Grateful newcomers hope prosthetic hands will help them grab the Canadian dream

Two men who lost all their fingers to frostbite after crossing into Canada during bitter cold temperatures have been given a new lease on life with new prosthetic hands.

After losing their fingers to frostbite, men who survived frigid border trek planning to find jobs

Seidu Mohammed, left, and Razak Iyal have regained a big part of their independence with new prosthetic hands. Above, Peter ten Krooden, a prosthetist at Anderson Orthopedics, helps (Austin Grabish/CBC)

Two men who lost all of their fingers to frostbite in a near-fatal quest for asylum in Canada have been given a big part of their independence back.

For the first time in more than a year, Seidu Mohammed, 25, and Razak Iyal, 34, can pick up a coin or hold a coffee cup with one hand. Both have received prosthetic hands, allowing them to once again perform some of life's simplest tasks.

"We've been praying for it and God has answered our prayers and things are getting better always every day," said Mohammed Tuesday afternoon. Just hours earlier, he said, he had dropped change on the bus and couldn't pick it up.

Two Ghanaian men made international headlines after risking their lives to cross the frozen Canada U-S border into Manitoba on Christmas Eve 2016. 2:56

Tuesday was the first time he used his new prosthetic hands — called M-Fingers — which bend when a patient flexes his or her wrist. The moment brought tears to at least one person in the room.

"For him to pick up a coin, OK, and pick up that small screwdriver ... it's like, 'OK am I really seeing this? Is it true that now he can do that?'" said Stella Kankam, a member of Winnipeg's Ghanaian community.

Stella Kankam and Frank Indome, members of Winnipeg's Ghanaian community, have been helping take care of Mohammed and Iyal since they crossed into Canada in 2016. They wanted to capture the moment Mohammed got his new prosthetic hands. (Austin Grabish/CBC)

Kankam has been supporting Iyal and Mohammed since they arrived in the city in December 2016. She has watched Mohammed at the dinner table, struggling to put food on his plate. "We have to scoop it for him," she said.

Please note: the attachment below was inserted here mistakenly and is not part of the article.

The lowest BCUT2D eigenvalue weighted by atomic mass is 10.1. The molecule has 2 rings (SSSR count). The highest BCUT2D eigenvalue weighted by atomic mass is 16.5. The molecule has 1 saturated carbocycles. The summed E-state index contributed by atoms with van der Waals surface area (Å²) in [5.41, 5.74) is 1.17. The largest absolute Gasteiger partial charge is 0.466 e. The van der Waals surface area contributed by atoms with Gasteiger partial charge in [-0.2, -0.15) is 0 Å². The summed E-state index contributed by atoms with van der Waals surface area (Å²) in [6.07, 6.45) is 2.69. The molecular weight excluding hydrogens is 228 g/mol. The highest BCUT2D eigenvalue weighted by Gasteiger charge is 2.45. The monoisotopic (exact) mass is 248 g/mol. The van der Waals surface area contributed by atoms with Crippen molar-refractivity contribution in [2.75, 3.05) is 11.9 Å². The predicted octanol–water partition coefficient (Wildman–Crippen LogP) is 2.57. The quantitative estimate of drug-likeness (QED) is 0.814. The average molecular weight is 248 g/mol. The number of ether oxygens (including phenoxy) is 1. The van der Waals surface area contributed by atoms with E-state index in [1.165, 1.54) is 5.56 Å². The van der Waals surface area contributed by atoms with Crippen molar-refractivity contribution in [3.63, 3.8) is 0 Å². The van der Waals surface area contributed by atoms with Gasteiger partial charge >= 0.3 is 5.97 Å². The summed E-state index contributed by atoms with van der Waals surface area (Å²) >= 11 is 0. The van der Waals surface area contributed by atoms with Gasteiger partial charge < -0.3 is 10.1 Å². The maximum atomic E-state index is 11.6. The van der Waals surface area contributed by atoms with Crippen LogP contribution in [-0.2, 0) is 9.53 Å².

"It's been a lot of challenge in our life," added Mohammed. "Sometimes we get a little bit stressed out and frustrated."

A dream come true

Iyal received his prosthetic hands last Friday and was at Anderson Orthopedics Tuesday to see Mohammed get his pair. "Today's the day when I, we, got it and I'll say wow the dream come true," said Iyal.

"We want to work, we want to be part of the society, even to pay our taxes, we don't want to sit home taking ... assistance from the government. That's not what we think, that's not what we are here for. We are here to contribute to the country."

The two Ghanaian men made international headlines after their near-deadly Christmas Eve trek into Manitoba from the U.S. in 2016.

The prosthetic hands can pick up small things like screws and coins and work when a patient flexes his or her wrist. (Austin Grabish/CBC)

The men got lost on their walk into Canada, which they were making as part of a last-ditch effort to get asylum after spending time in American detention centres where they tried unsuccessfully to get refugee status. Both lost all their fingers. Iyal, however, was able to keep one thumb and part of the other.

Before coming to Canada, Mohammed said he feared for his life after being outed as a bisexual man. Iyal said he feared death at the hands of his own siblings over a dispute regarding his late father's estate.

Both men were granted refugee protection in Canada. They have since been followed by more than 1,000 fellow asylum seekers crossing the U.S. border into Manitoba in 2017 and more than 25,000 crossing into Quebec.

'Very very grateful' 

Both men said they wanted to thank Manitoba Health, which covered the cost of the prosthetic hands — about $10,000 a hand.

"We are very, very grateful for everything that they do for us," said Iyal.

Iyal, right, shows Mohammed how to use the hands Tuesday. Iyal got his last Friday and has already gotten good practice with them. (Austin Grabish/CBC)

Peter ten Krooden, a prosthetist at Anderson Orthopedics, said he's already used the M-Fingers on two other patients who have also had their fingers amputated after getting frostbite from Manitoba's brutal winter cold temperatures.

"We can never replace what he's lost unfortunately, but this, at least it does give him some quality of life back which is exciting to see him do so well," he said.

Two newcomers to Winnipeg who had to have all of their fingers amputated after getting severe frostbite during a near-deadly walk across the Canada-U.S. border have been given a big part of their independence back. 1:21

About the Author

Austin Grabish

Reporter

​Austin Grabish is a reporter for CBC News in Winnipeg​ where he files for TV, web and radio. ​​Born and raised in Manitoba, Austin has had an itch for news since he was young. He landed his first byline when he was just 18. Before joining CBC, he reported for several outlets with work running across the country. He studied human rights in university and holds both a degree and diploma in communications.​ Connect with him here: austin.grabish@cbc.ca

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